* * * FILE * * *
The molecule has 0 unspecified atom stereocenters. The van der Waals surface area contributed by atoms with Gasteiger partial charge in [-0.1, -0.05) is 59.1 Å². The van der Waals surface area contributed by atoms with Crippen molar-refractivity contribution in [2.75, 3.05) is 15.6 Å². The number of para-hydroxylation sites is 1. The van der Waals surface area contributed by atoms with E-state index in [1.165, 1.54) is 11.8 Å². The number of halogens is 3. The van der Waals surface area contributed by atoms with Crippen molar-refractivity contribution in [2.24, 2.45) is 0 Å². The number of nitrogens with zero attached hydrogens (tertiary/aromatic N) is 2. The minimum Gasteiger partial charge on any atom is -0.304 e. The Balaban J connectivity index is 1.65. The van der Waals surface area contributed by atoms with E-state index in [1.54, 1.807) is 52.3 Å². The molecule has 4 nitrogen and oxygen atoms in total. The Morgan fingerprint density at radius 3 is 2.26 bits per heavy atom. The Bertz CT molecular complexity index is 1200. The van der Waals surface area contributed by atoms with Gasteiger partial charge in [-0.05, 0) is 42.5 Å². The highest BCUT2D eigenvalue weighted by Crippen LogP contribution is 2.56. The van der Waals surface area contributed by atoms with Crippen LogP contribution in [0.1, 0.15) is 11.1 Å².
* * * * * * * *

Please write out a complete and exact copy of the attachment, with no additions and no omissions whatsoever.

The molecule has 0 unspecified atom stereocenters. The van der Waals surface area contributed by atoms with Gasteiger partial charge in [-0.1, -0.05) is 59.1 Å². The van der Waals surface area contributed by atoms with Crippen molar-refractivity contribution in [2.75, 3.05) is 15.6 Å². The number of para-hydroxylation sites is 1. The van der Waals surface area contributed by atoms with E-state index in [1.165, 1.54) is 11.8 Å². The number of halogens is 3. The van der Waals surface area contributed by atoms with Crippen molar-refractivity contribution in [2.24, 2.45) is 0 Å². The number of nitrogens with zero attached hydrogens (tertiary/aromatic N) is 2. The minimum Gasteiger partial charge on any atom is -0.304 e. The Balaban J connectivity index is 1.65. The van der Waals surface area contributed by atoms with E-state index in [1.54, 1.807) is 52.3 Å². The molecule has 4 nitrogen and oxygen atoms in total. The Morgan fingerprint density at radius 3 is 2.26 bits per heavy atom. The Bertz CT molecular complexity index is 1200. The van der Waals surface area contributed by atoms with Gasteiger partial charge in [-0.05, 0) is 42.5 Å². The highest BCUT2D eigenvalue weighted by Crippen LogP contribution is 2.56. The van der Waals surface area contributed by atoms with Crippen LogP contribution in [0.1, 0.15) is 11.1 Å².